• By: Owen Maxwell

Album Reviews: The Hives, Noname, Genesis Owusu

The Hives – The Death of Randy Fitzsimmons (Fagersta, Sweden)

After essentially a decade off of albums, The Hives return to give us a sinisterly-toned album that feels like a summation of their whole career. Where many other bands’ take their turns back and go to much into “Back to basics,” The Hives nail the classics of their sound to make a record that feels more like a “Greatest Hits” of songs you never heard before. “Bogus Operandi” ties every vocal lick from the band’s repertoire into a military charge full of blistering feedback and fun, sleazy rock stop and goes. The character to the hooks in “Countdown To Shutdown” gives you so much of the band’s sass before that iconic chorus, with Pelle Almqvist as charismatic as ever, and the band’s wails just as feisty as ever behind him. There’s a maturity to the tones and chord voicing in “Smoke & Mirrors” that let the grandeur of the track really soar in its anarchic glee, with all the claps and throttling drums really adding a sense of scale to the track. You can feel the teenage glee and really ecstatic early Hives on “The Bomb” with its feral punk fury, as the band rips through the most simplistic yet exciting thrashing on a track that feels informed just enough by their decades of experience to enhance the little details.

Levitation Room – Scene for an Exit (Single) (Los Angeles)

With a very 70s groove and slide to their rhythms, Levitation Room do some great retro revival on “Scene for An Exit.” There’s explosive, bombastic highs on every chorus riff, and tons of glossy beauty to the guitars all over the track. The band’s effortless ability to maneuver between these two feelings and then shuffle right into a jam-heavy bridge to round it all out. Though the song refrains from being too flashy on its vocals, the group makes sure the few lines we get hit with a memorable melody. The track is short and sweet, though by the amount of effort and sublime feel they put into the sound itself, Levitation Room have clearly mastered the art of finer details.

Noname – Sundial (Chicago)

While not quite as long as The Hives, Fatimah Warner’s delay on new music was concerning, but worth the wait. Noname returns with a more cosmic energy on her new record, getting particularly frantic and off the wall the further the record goes on. There’s a sublime blend of bass and harmony to set the record of on “Black Mirror,” that opens up to Warner’s flow and a classy flute run to tie it all together beautifully. The more rhythmically charged drive of “Balloons” sees Warner moving in and out of the driver’s seat, while the percussive piano and cymbal moments really elevate every phrase of the whole track. There’s a more dire push on “Boomboom” between Ayomi’s belting, the horns and that frenetic drum work, standing as an unhinged rush on the album. Taking this lead, “Namesake” gets even more funky, with the drum and bass playing off each other’s wild energy to get more and more loose, all while the speed seems a breaking point.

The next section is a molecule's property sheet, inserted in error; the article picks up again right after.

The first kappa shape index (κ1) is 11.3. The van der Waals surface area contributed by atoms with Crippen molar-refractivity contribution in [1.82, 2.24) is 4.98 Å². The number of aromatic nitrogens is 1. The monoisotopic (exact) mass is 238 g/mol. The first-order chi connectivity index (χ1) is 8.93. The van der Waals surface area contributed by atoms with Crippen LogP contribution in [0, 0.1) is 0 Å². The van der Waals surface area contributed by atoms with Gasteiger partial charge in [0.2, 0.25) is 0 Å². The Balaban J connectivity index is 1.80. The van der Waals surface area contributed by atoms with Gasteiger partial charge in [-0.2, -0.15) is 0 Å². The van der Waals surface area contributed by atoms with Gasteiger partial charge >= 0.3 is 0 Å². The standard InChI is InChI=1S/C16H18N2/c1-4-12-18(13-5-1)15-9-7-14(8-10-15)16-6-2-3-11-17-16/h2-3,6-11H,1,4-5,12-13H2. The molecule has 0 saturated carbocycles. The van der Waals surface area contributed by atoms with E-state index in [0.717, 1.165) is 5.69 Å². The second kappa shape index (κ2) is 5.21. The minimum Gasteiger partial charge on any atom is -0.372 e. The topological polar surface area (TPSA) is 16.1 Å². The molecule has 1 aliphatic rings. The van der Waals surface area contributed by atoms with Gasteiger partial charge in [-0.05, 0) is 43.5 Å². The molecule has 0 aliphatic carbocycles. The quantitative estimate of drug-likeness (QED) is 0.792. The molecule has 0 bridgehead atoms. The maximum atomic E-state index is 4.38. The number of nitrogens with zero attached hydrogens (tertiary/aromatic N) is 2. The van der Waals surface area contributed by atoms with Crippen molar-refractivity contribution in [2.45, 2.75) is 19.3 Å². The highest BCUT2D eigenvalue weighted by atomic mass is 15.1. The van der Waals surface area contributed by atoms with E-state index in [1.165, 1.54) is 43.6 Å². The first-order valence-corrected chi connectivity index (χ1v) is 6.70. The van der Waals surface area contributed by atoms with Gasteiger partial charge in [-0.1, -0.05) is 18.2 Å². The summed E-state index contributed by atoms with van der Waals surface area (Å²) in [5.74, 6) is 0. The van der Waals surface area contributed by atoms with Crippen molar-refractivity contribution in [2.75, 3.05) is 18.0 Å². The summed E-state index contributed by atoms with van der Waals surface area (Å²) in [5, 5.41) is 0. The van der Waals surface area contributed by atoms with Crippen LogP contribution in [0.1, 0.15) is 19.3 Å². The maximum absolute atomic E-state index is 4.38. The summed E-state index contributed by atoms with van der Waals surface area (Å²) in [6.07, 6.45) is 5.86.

Jessia – He’s A 10 (Single) (Ucluelet, British Columbia)

Tearing down dreamy guys that are actually nightmares, Jessia turns a reality check into a banger on “He’s a 10.” Right out the gate, the track’s numerical wordplay makes for a hilarious and instantly memorable chorus that will make you laugh while you’re singing along. Jessia’s ability to swap between the angrier shouts and the more intimate advice lends a strong dynamic range to the track, and lets each chorus hit that much harder. All the while, Jessia levels on how easily we all get pulled into the charm of beautiful faces, even growing blind to their more obvious red flags. Arguably it’s the step-by-step teardown of where the dream falls apart that cements the track’s standout quality, but Jessia sells its catchy notes so well that it’s easy to get caught up on just one for a while.

Genesis Owusu – STRUGGLER (Koforidua, Ghana/Canberra, Australia)

While Genesis Owusu was making fun and quirky music a few years back, his latest iteration feels like he has transcended into a fearless artist. Blending growling vocals, nerd and art-pop sensibilities, and intense production, this record (and Owusu’s new live show) bring a brashness that’s refreshing in modern music. Like Devo crossed Nine Inch Nails and Death Grips, “Leaving the Light” has an electric rush, a powerful abrasiveness, and undeniably cool air to just how out of left field its fusion of tones is. The grime and light of the metropolis feels tangible on “The Roach,” as its futuristic grime feels like a lost track from the “Cyberpunk: Edgerunners” soundtrack. The addictive groove on “Tied Up!” is impossible to not strut across the floor to, with such a cutting bass and drum combo that Owusu’s own magnetic performance takes it from the stratosphere to the moon. Even the more pop-punk-driven flow of “Stay Blessed” works in Owusu’s in-your-face world, feeling so refreshing on every chant that the more familiar roots in the song can easily be overlooked.